The inspiration for this blog, and for me chasing down good food in Denver or wherever I am, goes way back to the first times I had Tacos al Pastor in Mexico City. Since then, I have had a new appreciation for food of all kinds, but it always seems to come back to this.
Picture this: Mexico City. 24 million people. Bright lights, night sky cloudy and glowing orange, cool air and slight mist of a rainy afternoon now past; car splashing through puddles with my Chilanga wife at the wheel, expertly weaving in and out of traffic while laughing away on her cell phone as only she can do. Then we suddenly u-turn and slow down so as to be coached into a parking spot some three inches longer than our car by the ubiquitous guy on the street who is there to “watch” your car.
We are here. And there it is. Our evening destiny. Contrasted with the otherwise dark night, under a singular swinging light bulb, through an opening in a grimy semi-transparent canopy: a glorious upside-down cone of red-marinated pork on a spit being expertly turned, charred, sliced and loved (yes, loved) by a man whose knife skills would rival that of any trained classical chef in the world. But instead of slaving away in some boring and dry 3-star hotel restaurant, he stands here in just one of what must be millions of taco joints in this city. With proud red stains on his mostly white apron, he is sharpening his knife and bantering with the regulars who circle him and his altar of pork with casual reverence. Flames are shooting from cinder blocks behind the spit, while conically stacked pork loins artfully arranged rotate in place and a pineapple skewered through the top, drips lovely juices all over.
We enter the plastic, tent-like canopy that covers the restaurant’s exterior and extends it almost into the street. We sit facing our pleasure at a small wooden table with napkins, salt, limes, green and red salsa. We welcome the relative warmth of being so close to the flame of the rotating spit in the otherwise cool night. And the smell is amazing. I glance at the laminated menu on the table out of habit then make eye contact with the taco man himself.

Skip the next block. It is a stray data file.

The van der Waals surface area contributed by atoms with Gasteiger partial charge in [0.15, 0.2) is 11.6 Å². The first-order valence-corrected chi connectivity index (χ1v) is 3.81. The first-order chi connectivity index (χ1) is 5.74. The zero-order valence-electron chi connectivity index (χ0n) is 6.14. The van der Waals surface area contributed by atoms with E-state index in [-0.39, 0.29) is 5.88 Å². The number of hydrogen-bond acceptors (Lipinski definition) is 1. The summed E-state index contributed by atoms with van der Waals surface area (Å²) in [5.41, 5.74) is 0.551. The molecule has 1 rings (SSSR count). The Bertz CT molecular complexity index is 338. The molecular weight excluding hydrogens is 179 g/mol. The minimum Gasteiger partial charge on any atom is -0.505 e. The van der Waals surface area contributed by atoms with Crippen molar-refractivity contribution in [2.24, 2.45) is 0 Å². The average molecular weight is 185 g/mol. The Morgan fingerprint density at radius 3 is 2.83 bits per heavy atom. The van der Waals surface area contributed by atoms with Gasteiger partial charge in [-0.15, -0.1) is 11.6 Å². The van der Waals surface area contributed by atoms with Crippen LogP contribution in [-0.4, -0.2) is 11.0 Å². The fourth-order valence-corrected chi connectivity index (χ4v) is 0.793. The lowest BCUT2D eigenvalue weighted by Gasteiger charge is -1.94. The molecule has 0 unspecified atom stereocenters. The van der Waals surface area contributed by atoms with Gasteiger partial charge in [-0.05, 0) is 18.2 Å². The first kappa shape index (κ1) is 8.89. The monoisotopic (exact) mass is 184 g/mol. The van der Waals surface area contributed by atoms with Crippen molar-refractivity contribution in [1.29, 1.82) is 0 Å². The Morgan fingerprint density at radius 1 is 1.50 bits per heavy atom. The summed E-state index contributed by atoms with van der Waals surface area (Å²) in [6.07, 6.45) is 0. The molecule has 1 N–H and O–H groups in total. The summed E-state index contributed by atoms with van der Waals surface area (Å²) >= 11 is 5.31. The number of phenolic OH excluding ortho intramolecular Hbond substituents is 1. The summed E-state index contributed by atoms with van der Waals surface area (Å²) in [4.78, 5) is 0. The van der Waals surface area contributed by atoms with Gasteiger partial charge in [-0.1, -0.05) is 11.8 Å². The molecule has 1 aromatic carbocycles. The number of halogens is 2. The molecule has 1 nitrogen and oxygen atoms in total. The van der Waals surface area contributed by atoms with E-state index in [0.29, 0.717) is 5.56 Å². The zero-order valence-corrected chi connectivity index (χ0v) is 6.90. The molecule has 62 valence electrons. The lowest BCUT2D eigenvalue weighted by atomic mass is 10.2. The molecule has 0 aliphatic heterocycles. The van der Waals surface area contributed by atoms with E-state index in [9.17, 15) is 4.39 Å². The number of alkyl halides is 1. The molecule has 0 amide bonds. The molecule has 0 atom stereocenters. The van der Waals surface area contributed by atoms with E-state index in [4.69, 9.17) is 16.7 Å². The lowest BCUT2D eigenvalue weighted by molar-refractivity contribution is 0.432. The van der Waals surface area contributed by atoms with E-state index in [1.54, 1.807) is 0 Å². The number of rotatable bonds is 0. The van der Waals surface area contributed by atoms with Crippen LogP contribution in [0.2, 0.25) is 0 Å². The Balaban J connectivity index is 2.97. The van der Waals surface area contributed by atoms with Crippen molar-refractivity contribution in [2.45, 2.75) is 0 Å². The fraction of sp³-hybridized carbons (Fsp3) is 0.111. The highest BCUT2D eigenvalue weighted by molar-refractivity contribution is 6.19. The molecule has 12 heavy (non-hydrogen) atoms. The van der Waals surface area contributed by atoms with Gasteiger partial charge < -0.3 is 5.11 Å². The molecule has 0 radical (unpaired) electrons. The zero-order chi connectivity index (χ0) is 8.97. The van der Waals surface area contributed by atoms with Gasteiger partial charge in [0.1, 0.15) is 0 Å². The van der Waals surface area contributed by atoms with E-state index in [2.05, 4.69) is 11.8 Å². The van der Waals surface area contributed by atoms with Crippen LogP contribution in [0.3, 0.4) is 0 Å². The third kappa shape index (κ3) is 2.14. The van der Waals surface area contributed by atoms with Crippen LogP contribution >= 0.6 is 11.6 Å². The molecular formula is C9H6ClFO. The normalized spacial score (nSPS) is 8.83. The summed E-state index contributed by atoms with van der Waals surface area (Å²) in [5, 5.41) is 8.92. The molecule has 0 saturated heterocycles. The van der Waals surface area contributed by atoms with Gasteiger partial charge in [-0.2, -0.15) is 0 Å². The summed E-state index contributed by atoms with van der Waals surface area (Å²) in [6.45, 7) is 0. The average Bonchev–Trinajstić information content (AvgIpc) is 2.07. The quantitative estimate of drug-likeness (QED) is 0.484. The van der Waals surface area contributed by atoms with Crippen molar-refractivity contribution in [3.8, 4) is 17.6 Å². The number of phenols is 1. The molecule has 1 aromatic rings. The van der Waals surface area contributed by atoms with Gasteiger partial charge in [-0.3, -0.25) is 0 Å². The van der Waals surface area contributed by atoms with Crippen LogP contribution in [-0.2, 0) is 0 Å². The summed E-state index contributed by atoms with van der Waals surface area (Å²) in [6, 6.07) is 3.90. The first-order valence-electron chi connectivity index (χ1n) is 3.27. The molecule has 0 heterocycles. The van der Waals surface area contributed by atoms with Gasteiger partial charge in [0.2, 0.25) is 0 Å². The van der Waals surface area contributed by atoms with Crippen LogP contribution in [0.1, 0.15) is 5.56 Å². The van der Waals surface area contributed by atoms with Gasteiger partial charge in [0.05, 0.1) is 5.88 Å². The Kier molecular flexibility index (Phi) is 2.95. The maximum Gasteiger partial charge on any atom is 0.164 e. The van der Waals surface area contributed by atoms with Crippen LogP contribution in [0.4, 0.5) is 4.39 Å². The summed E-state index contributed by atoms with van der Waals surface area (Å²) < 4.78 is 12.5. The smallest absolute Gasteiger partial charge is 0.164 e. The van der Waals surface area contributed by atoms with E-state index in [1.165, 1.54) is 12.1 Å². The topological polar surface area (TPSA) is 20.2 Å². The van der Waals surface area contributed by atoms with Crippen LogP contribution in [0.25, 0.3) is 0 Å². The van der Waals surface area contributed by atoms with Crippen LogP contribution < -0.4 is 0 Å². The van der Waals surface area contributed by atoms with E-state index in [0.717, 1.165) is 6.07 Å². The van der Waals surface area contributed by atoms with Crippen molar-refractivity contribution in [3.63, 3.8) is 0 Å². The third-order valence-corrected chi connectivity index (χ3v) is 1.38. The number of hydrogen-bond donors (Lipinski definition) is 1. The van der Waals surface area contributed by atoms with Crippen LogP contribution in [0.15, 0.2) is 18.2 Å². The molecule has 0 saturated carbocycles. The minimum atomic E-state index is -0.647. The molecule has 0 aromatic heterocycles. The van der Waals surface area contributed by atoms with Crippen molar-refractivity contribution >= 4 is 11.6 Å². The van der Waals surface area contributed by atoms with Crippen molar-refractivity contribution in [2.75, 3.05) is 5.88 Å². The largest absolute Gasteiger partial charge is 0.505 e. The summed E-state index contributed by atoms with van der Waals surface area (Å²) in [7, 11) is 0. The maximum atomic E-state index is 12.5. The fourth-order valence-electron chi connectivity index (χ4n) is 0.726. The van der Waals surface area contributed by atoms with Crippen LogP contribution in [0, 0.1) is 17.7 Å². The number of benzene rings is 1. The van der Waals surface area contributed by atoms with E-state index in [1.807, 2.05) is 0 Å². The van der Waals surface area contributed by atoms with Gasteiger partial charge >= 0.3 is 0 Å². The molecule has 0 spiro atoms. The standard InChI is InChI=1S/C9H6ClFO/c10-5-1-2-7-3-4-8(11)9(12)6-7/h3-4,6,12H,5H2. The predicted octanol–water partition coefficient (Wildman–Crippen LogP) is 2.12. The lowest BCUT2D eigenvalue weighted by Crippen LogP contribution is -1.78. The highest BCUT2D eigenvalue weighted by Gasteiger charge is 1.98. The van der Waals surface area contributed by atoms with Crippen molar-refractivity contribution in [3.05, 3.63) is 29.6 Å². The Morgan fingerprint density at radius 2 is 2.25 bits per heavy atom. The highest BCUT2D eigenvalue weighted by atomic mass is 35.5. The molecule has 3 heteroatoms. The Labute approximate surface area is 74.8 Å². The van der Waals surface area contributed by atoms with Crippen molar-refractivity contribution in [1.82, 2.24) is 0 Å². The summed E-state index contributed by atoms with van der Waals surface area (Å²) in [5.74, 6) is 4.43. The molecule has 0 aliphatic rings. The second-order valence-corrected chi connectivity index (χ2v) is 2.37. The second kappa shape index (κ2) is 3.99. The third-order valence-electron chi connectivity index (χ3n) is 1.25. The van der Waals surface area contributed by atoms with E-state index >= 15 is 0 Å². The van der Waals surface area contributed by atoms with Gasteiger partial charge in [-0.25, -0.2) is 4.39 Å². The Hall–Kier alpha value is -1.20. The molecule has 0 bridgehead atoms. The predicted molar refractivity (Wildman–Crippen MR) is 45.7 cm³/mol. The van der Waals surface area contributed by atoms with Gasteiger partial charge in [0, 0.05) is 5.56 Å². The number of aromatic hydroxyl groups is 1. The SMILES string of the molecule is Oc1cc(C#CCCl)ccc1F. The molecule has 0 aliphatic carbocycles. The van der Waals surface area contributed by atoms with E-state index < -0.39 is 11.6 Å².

“Buenas… seis tacos al pastor con todo, por favor.” Six tacos, with everything.
“Tres para mi,” chimes in my wife, who also has a love of pastor but in a much saner, reserved and somehow sadder way (sometimes, for example, she orders steak tacos, but I still love her).
“Y dos Victorias.” I add in.
He throws down the tortillas to warm and immediately goes to work. It is a thing of beauty. He takes his large knife, sharpens it skillfully while looking around, barks our beer order to a waitress, smiles. Winks. He is king here. He knows it. All the other taco cooks are behind the counter on the inside, slaving away on other, lesser meats, and quesadillas, alambres, even chicken. Here our man, glowing– he is now, spurred into action, actually glowing in his own greatness– puts down his sharpener, grabs a warm tortilla from the comal, turns the spit to where the newly crisped pork awaits his touch and gracefully goes to work.
In a matter of seconds he has sliced paper thin strips of pork. “Fffffpp, fffffpp, fffffpp,” from the spit, and as they slide off they all land squarely on the tortilla in his other hand several inches away from the spit itself. Meat never touching hand. Then reaching with the knife up to the top in quick strokes, “fffp, ffp, ffp”, the pineapple flies off, is airborne, and like there was a magnetic attraction (and there likely is), like there was no other place it could end up, it comes to rest on top of the pork; and harmony and balance come momentarily to the universe (or at least to me and my tacos). Then in a matter of 40 seconds or so, eight more just like it.
Great skill is before me, and I recognize it although I maybe admire this man more than I should. Regardless, I take it in. Then waking me from my amorous gaze the plastic plate slaps down in front of me. Red pork, yellow pineapple, green cilantro and white onion artfully balanced on the light brown canvas that is the tortilla. A real masterpiece. In the pork hall of fame (that should be opening soon I think) this would hang proudly alongside bacon, Serrano ham and other pork classics. I close my eyes and breathe in the steam. Is there any smell quite like this? Tangy, spicy, sweet, sharp, smoky, porky and lovely. OK. First bite. It’s been too long…
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